As (technically) the 4th Masterpiece mold in the lineup, Rodimus was surely a welcome surprise. While the 1986 Hot Rod figure was overall liked, the Rodimus Prime figure from the same era was not. Almost 25yrs later, Takara provided the best of both worlds as they offered a Hot Rod that could also double as Rodimus Prime. US fans waited for news that it would come Stateside. They were half satisfied, as only Hot Rod would make it. However, to make up for not including the trailer an exclusive Targetmaster was included. So how does the Toys R Us exclusive pan out?
Before the coming of Unicron, Rodimus was already a talented warrior, recognized by his comrades for his potential and his lack of patience. When he became Rodimus Prime, he immediately set out to lead from the front. He was always the first on the battlefield, and the last off, thrusting himself into the deepest danger rather than asking any of the robots under his command to sacrifice themselves.
Whereas Takara's MP09 release is more anime accurate, MP Rodimus is more accurate to the 1986 figure. That includes the red shins with the markings. Separate stickers are packed in if you wish to also apply the markings found on his upper arms. One variation that is subtle is the flame marking on his chest, which isn't a tribute to either the anime OR the 1986 figure. One thing that is spot on is the head sculpt, which features blue painted eyes. There is an abundance of chrome on his exhaust, which is a welcome touch. One annoyance I have is the chest, which does not lock down and causes his abdomen to flop around a bit.
Rodimus features several pack-ins. The first is a pair of small rifles that can be pegged into each hand. However, they don't peg terribly well and any wrong movement can result in them falling out of his hands. You have to make sure you don't wrap his fingers too tight around the handles.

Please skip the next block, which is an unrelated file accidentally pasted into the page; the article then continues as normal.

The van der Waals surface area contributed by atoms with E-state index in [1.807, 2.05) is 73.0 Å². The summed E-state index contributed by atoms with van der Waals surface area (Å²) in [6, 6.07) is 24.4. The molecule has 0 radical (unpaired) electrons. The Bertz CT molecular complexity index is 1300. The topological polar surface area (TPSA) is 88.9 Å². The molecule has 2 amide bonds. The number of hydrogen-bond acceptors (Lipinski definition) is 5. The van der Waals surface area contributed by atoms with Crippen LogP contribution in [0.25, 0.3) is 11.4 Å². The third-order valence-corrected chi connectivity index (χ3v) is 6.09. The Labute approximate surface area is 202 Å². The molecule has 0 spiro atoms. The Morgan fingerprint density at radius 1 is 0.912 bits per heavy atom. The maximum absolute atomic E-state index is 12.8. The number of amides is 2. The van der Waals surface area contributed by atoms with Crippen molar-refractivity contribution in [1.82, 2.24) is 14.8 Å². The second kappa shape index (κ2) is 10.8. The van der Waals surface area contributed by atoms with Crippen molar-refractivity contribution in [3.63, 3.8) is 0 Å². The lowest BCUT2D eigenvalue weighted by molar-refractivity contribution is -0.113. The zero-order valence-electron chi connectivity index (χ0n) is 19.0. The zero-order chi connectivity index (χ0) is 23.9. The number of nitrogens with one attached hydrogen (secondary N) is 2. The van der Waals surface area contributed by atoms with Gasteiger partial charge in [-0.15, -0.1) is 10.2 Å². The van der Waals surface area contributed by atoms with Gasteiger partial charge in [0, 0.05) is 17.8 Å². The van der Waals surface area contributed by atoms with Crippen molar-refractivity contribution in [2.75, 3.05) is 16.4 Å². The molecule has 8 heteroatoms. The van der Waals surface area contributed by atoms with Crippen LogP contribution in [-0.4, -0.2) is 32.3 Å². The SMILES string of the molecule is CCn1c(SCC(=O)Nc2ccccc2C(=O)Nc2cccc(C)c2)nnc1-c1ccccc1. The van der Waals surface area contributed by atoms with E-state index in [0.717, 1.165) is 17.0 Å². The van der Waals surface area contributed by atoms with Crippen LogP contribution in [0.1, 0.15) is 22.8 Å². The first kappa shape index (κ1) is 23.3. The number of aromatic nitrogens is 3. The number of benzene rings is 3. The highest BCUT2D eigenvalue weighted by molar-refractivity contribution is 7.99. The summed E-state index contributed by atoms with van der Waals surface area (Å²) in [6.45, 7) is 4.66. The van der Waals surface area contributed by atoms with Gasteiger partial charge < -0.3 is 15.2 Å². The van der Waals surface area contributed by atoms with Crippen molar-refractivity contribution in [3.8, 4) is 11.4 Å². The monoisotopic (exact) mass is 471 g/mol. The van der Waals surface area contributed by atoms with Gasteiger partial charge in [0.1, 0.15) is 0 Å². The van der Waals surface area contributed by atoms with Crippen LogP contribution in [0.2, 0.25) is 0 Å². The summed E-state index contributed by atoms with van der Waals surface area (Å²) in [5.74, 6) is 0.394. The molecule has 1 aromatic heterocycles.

Either hand can be switched to become a placeholder for 2 movie referenced pack ins. The first is the saw blade used to fend off the Sharkticons upon his and Kup's landing in Quintessa. The blade is depicted as being in motion and can spin on it's mount.
The other item is the welder used to piece Kup together after aforementioned Sharkticon attack.
The next pack-in is attributed to his later alteration as a Targetmaster. However, the name Firebolt must have been used because the Targetmaster packed in is called Offshoot.
Offshoot doesn't share a lot of commonality with Firebolt aside from the black chest. The red visor is partially correct being that Firebolt's whole face was red. One thing that is thankfully different from the G1 version is articulation. Due to the transform process, Offshoot has a full range of knee, hip, shoulder and elbow jointing. However, due to the small footprint balancing is another issue.
His weapon mode does a good job of not looking like a folded over robot. I'm not sure if this is a QC issue or not, but the handle of Offshoot seemed cut short. This posed a problem which will be discussed later in the review. Overall, Offshoot is a finely crafted partner.
Offshoot pegs to Rodimus the same way as his static weapons. Another add-on for Rodimus is his visor, which was used in the movie to zoom in on the crippled Autobot shuttle. The visor pulls down from his helmet (sometimes without even asking) to cover his optics.
All the ingredients are there to suggest stellar articulation. However, a smallish footprint and some top-heaviness prove otherwise.
Robot Mode Summary:All the pieces are there, but they just don't seem to fit.